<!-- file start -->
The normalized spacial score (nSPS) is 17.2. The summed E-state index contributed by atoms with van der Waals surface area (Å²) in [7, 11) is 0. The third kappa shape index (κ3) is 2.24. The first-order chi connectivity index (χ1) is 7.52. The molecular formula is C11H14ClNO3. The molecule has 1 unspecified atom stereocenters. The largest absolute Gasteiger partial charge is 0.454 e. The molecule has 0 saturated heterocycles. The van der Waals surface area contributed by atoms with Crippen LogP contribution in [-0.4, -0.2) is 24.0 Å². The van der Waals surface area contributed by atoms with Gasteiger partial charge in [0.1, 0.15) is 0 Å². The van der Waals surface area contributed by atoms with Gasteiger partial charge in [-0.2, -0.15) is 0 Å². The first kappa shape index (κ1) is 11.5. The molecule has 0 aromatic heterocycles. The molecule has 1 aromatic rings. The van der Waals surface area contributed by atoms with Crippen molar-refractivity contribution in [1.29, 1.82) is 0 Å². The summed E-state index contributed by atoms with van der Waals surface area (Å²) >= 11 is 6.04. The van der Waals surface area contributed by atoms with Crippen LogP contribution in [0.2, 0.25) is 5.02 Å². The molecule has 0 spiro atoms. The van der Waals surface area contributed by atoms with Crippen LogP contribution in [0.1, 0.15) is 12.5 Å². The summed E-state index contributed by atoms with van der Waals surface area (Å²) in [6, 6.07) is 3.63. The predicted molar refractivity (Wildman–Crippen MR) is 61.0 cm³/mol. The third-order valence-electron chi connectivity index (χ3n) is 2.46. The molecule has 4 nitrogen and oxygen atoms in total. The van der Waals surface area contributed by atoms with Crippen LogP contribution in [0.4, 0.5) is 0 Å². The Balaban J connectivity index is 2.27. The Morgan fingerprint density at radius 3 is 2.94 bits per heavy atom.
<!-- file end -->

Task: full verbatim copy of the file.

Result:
The normalized spacial score (nSPS) is 17.2. The summed E-state index contributed by atoms with van der Waals surface area (Å²) in [7, 11) is 0. The third kappa shape index (κ3) is 2.24. The first-order chi connectivity index (χ1) is 7.52. The molecular formula is C11H14ClNO3. The molecule has 1 unspecified atom stereocenters. The largest absolute Gasteiger partial charge is 0.454 e. The molecule has 0 saturated heterocycles. The van der Waals surface area contributed by atoms with Crippen LogP contribution in [-0.4, -0.2) is 24.0 Å². The van der Waals surface area contributed by atoms with Gasteiger partial charge in [0.1, 0.15) is 0 Å². The van der Waals surface area contributed by atoms with Gasteiger partial charge in [-0.2, -0.15) is 0 Å². The first kappa shape index (κ1) is 11.5. The molecule has 0 aromatic heterocycles. The molecule has 1 aromatic rings. The van der Waals surface area contributed by atoms with Crippen molar-refractivity contribution in [1.29, 1.82) is 0 Å². The summed E-state index contributed by atoms with van der Waals surface area (Å²) >= 11 is 6.04. The van der Waals surface area contributed by atoms with Crippen LogP contribution in [0.2, 0.25) is 5.02 Å². The molecule has 0 spiro atoms. The van der Waals surface area contributed by atoms with Crippen LogP contribution in [0.1, 0.15) is 12.5 Å². The summed E-state index contributed by atoms with van der Waals surface area (Å²) in [6, 6.07) is 3.63. The predicted molar refractivity (Wildman–Crippen MR) is 61.0 cm³/mol. The third-order valence-electron chi connectivity index (χ3n) is 2.46. The molecule has 4 nitrogen and oxygen atoms in total. The van der Waals surface area contributed by atoms with Crippen LogP contribution in [0.4, 0.5) is 0 Å². The Balaban J connectivity index is 2.27. The Morgan fingerprint density at radius 3 is 2.94 bits per heavy atom.